GREEN CINE Already a member? login
 Your cart
Help
Advanced Search
- Genres
+ Action
+ Adult
+ Adventure
+ Animation
+ Anime
+ Classics
+ Comedies
+ Comic Books
+ Crime
  Criterion Collection
+ Cult
+ Documentary
+ Drama
+ Erotica
+ Espionage
  Experimental/Avant-Garde
+ Fantasy
+ Film Noir
+ Foreign
+ Gay & Lesbian
  HD (High Def)
+ Horror
+ Independent
+ Kids
+ Martial Arts
+ Music
+ Musicals
  Pre-Code
+ Quest
+ Science Fiction
  Serials
+ Silent
+ Sports
+ Suspense/Thriller
  Sword & Sandal
+ Television
+ War
+ Westerns


Public Discussions

topics
GreenCine General
GreenCine Article Discussion
A place for you to post comments on our articles.
74

Video/Game: DareDevil article
Topic by: dpowers
Posted: March 4, 2003 - 10:06 AM PST
Last Reply: March 8, 2003 - 2:32 AM PST

author topic: Video/Game: DareDevil article
dpowers
post #1  on March 4, 2003 - 10:06 AM PST  
ray cole has written an article thinking about the relationship between movies, comic books, music videos and video games. it's very interesting. i met ray yesterday, while finishing touches were being applied to the article. (pretty images!)

can we talk about the article a little?

i think we can safely say that comic books in the early years were intended to be immersive, right? i mean, the kids who read them, they were supposed to really get into it, to be able later to imagine themselves doing those things.

and the movies were always like that. the thrill of the gunshot at the audience in the great train robbery in 1903. (ohmygod that photograph is going to kill me!) (wow! that's 100 years ago. okay, adjustment over.)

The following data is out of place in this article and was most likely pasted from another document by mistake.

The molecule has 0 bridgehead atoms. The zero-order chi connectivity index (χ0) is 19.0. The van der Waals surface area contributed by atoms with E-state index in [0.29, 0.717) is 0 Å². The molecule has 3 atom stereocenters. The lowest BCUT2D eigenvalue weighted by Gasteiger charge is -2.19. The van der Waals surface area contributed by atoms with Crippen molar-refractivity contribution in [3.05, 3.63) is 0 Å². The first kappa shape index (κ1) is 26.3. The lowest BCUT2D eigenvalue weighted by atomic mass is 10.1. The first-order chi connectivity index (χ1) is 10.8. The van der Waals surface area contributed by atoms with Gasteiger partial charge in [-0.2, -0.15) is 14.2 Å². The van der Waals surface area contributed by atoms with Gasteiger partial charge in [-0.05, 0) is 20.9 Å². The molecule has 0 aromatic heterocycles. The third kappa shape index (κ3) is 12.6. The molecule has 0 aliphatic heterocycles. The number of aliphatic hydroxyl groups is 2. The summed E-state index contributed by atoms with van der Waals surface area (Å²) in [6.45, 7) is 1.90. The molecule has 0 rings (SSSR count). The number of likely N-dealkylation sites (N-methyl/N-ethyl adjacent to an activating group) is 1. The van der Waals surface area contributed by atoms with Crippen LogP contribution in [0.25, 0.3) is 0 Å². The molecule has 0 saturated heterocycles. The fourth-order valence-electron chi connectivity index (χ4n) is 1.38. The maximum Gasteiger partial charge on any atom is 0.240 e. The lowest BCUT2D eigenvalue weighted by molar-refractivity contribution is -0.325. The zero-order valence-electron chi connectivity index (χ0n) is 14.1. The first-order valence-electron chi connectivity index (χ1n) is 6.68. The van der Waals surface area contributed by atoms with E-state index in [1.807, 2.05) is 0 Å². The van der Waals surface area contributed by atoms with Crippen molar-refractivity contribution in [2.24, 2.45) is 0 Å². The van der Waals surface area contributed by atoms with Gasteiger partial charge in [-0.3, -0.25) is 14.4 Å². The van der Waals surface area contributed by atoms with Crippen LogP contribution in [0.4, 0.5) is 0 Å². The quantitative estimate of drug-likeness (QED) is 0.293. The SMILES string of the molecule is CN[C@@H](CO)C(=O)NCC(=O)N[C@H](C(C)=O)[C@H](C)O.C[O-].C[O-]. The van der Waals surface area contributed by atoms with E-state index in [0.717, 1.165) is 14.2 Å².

when i listen to people talking about video games now i hear the same tones of voice about cheats and levels and new scenarios that i heard my comic book fan friends talk about missing issues and forgotten story arcs and spin-offs. secret knowledge, special possessions, total commitment, aren't these the hallmarks of the powerful kid, year in, year out?

dp.
oldkingcole
post #2  on March 4, 2003 - 3:14 PM PST  
> On March 4, 2003 - 10:06 AM PST dpowers wrote:
> ---------------------------------
> ray cole has written an article thinking about the relationship between movies, comic books, music videos and video games. it's very interesting.

Thanks for the feedback, DPOWERS (I just realized you have a very comic-book appropriate handle!). I owe you thanks on two counts actually, since not only did your original post in the UGNA! thread provide the seed that got me thinking about this topic, but when I met you yesterday, you made a PPPoE suggestion which seems to have solved my Internet connectivity woes. Thanks!

>
> can we talk about the article a little?
>
> i think we can safely say that comic books in the early years were intended to be immersive, right? i mean, the kids who read them, they were supposed to really get into it, to be able later to imagine themselves doing those things.

Intent, in this context, is hard to establish. I'm not sure if the Golden Age comic book creators were thinking about their art in such sophisticated terms. One exception might be Dr. William Moultan Marston, the psychologist who invented the lie-detector. Under the pseudonym of Charles Moulton, he was the creator and sole writer of Wonder Woman comics from her first appearance in All Star Comics No. 8 (December 1941 - January 1942) until his death (from lung cancer) in 1947. He had a very specific feminist agenda that he was trying to push through the Wonder Woman stories.

But other early comic book creators? I don't know. Shuster and Siegel, the creators of Superman, were really just young kids enamored of the sci-fi and action films of their day: Flash Gordon serials and Douglas Fairbanks adventure films. They don't seem to have had a conscious design motivating their decisions. For example, Les Daniels reports, in his book, Superman: The Complete History, that when asked why they made Superman an alien, rather than a human being, Siegel said "it just happened that way." Shuster said "We just thought it was a good idea." Not much in the way of sophisticated intent revealed there!